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What are you doing this week? Feel free to share!

Keep in mind it’s OK to do nothing at all, too.

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    I have this shite-tier scheme compiler that I am writing as a hobby. It just poops out x86_64 instructions with no optimization whatsoever. It’s very tricky to debug and I would love a tool that runs x86 binaries and shows the state of the stack, etc, in parallel. GDB can do this to some extent but not visually.

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      GDB can do this to some extent but not visually.

      Have you tried radare2? It’s geared more toward disassembling than debugging, but its visualization is fantastic. There’s even a GUI for it – cutter.

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        Wow, cutter is really neat. It even has a simulator. I realized after the fact that it is integrated with the NSA’s Ghidra, though, which is moderately off-putting.

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          I have not. The compiler emits nasm-compatible assembly, so I can view the assembly there. The problem comes with things like calling conventions, register clobbering, etc. I will investigate radare2 and cutter. Thank you.

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            reverse engineering tools definitely help, they are designed for dealing with strange and obfuscated assembly without debug symbols.

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        Continuing to work on a reverse shell controller written in Go. I haven’t started working on the implant yet, but I’m thinking of writing it in Rust.

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          As a package maintainer, I’ll say it is annoying when a project uses both Go and Rust.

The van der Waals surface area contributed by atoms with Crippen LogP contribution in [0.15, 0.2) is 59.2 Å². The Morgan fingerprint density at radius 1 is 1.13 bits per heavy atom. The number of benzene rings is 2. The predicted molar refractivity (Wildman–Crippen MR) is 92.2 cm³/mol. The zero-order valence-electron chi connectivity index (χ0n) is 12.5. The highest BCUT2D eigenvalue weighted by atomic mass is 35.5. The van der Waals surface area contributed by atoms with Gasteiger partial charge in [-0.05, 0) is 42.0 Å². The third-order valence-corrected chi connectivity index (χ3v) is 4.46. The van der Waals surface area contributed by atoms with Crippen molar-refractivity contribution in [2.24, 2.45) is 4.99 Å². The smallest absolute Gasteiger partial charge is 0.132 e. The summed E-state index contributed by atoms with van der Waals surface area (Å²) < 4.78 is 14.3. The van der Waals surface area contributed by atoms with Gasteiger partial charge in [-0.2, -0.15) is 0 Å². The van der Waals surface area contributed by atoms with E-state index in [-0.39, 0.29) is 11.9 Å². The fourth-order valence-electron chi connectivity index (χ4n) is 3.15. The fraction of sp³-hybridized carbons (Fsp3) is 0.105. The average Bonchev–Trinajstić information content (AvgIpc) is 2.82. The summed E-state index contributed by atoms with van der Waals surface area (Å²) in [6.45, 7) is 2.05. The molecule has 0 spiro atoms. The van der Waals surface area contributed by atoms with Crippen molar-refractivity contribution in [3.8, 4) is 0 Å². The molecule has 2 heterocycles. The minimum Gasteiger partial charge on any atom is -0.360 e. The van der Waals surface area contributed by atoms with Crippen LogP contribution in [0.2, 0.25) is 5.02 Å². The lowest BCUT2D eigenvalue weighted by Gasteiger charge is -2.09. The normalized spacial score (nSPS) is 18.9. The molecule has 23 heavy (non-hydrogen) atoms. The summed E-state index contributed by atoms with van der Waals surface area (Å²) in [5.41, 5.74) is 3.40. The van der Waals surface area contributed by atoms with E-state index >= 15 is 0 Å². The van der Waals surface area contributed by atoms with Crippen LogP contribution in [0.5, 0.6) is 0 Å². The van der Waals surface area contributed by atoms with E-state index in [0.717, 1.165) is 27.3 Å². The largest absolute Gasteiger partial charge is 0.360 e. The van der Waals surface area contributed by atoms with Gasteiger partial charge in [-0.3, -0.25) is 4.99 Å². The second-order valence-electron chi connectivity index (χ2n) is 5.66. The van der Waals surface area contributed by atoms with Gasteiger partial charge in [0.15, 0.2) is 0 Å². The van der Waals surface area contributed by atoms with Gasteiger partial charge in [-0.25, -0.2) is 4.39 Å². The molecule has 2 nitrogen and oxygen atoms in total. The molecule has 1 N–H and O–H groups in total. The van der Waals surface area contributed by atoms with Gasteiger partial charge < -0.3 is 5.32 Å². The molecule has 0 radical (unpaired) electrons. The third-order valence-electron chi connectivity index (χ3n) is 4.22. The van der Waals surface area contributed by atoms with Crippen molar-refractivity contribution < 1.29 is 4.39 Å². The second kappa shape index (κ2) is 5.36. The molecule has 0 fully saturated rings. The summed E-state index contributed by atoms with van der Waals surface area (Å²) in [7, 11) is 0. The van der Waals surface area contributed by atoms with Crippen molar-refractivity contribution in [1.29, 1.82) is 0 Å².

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            What package system do you find it to be annoying for? Is the reason it’s annoying because you’re working with multiple toolchains at the same time, or is there something specific to the packaging process that makes working with multiple languages difficult?

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              More toolchains just mean more problems, More libraries to find and install, more patches to apply specific to your distro.

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          Besides writing and preparing slides, I have been working a bit on a UI to inspect word embeddings in our finalfusion format. I don’t expect the software to be generally useful, except for people who actively use embeddings and want to inspect their metadata and/or do a few quick queries (ie. me).

          I’ve always used Qt for GUI work from when C++ was my main language. However, since Rust Qt bindings are not really a thing yet, I have been writing an implementation in Rust + Gtk+3 and Python + PyQt5 in parallel (we have a Python binding for our Rust stuff through pyo3).

          Pro’s and cons so far of both (I have been on the fence which direction to go):

          Rust + Gtk+3:

          • Pro: I love the type checking.
          • Pro: Gtk is nicer than I expected
          • Pro: looks great on Linux
          • Con: pretty abysmal on macOS: I can accept that widgets don’t look native, but rendering is slow, the keyboard shortcuts are wrong, I don’t get a native menu. I still have to look more deeply to see if this can be improved
          • Con: not yet a lot of crates for visualization and dimensionality reduction.

          Python + Qt:

          • Pro: I like Qt, it’s as great as it always was.
          • Pro: Python’s data science ecosystem is great: I can plot natively in Qt with matplot lib, do dimensionality reduction with scikit-learn, etc.
          • Pro: looks great on both Linux and macOS.
          • Con: runtime errors that would be compile-time errors in Rust.
          • Con: not great for concurrency (though the pyo3 flavor of BEGIN_ALLOW_THREADS makes it possible to remove most GUI freezes).
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            I successfully set up Searx, which is a FLOSS meta search engine [which you can host yourself]. It actually wasn’t that complicated or time-consuming. So, I will be testing out how that feels (the quality of results) compared to my usual default search engine (startpage).

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              Just finished the customizable feature for my task management web app, now writing up some documentation and working on the database/sync feature. Great thanks to the fellow lobsters who gave me a lot of feedback when I first launched it a couple weeks ago!

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                https://github.com/sneak/merp

                It’s the beginning of an open source clone of the https://dweet.io API. I liked the idea of a simple unauthenticated message bus that can be curl’d from embedded systems. Also I wanted to learn more about go’s http interfaces.